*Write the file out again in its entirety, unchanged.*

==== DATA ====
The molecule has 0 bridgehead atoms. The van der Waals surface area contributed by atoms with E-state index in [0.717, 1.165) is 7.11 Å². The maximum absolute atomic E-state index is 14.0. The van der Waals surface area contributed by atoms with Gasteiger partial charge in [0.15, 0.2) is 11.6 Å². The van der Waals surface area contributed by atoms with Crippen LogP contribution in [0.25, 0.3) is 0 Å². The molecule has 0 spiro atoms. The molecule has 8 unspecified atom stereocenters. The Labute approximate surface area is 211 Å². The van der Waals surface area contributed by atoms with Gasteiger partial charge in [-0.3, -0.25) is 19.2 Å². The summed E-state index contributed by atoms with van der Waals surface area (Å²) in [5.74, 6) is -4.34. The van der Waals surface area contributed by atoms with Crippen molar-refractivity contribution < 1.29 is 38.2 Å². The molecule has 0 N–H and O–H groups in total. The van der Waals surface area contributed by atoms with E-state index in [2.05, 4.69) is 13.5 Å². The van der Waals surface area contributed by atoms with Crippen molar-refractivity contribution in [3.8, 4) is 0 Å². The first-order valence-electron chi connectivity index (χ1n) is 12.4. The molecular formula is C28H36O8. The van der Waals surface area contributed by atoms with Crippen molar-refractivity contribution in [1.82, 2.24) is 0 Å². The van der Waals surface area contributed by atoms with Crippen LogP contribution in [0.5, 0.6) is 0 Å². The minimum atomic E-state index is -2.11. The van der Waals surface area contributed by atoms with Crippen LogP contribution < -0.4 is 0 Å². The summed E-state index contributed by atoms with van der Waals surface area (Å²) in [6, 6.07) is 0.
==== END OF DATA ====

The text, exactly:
The molecule has 0 bridgehead atoms. The van der Waals surface area contributed by atoms with E-state index in [0.717, 1.165) is 7.11 Å². The maximum absolute atomic E-state index is 14.0. The van der Waals surface area contributed by atoms with Gasteiger partial charge in [0.15, 0.2) is 11.6 Å². The van der Waals surface area contributed by atoms with Crippen LogP contribution in [0.25, 0.3) is 0 Å². The molecule has 0 spiro atoms. The molecule has 8 unspecified atom stereocenters. The Labute approximate surface area is 211 Å². The van der Waals surface area contributed by atoms with Gasteiger partial charge in [-0.3, -0.25) is 19.2 Å². The summed E-state index contributed by atoms with van der Waals surface area (Å²) in [5.74, 6) is -4.34. The van der Waals surface area contributed by atoms with Crippen molar-refractivity contribution < 1.29 is 38.2 Å². The molecule has 0 N–H and O–H groups in total. The van der Waals surface area contributed by atoms with E-state index in [2.05, 4.69) is 13.5 Å². The van der Waals surface area contributed by atoms with Crippen molar-refractivity contribution in [3.8, 4) is 0 Å². The first-order valence-electron chi connectivity index (χ1n) is 12.4. The molecular formula is C28H36O8. The van der Waals surface area contributed by atoms with Crippen molar-refractivity contribution in [1.82, 2.24) is 0 Å². The van der Waals surface area contributed by atoms with Crippen LogP contribution in [0.5, 0.6) is 0 Å². The minimum atomic E-state index is -2.11. The van der Waals surface area contributed by atoms with Crippen LogP contribution < -0.4 is 0 Å². The summed E-state index contributed by atoms with van der Waals surface area (Å²) in [6, 6.07) is 0.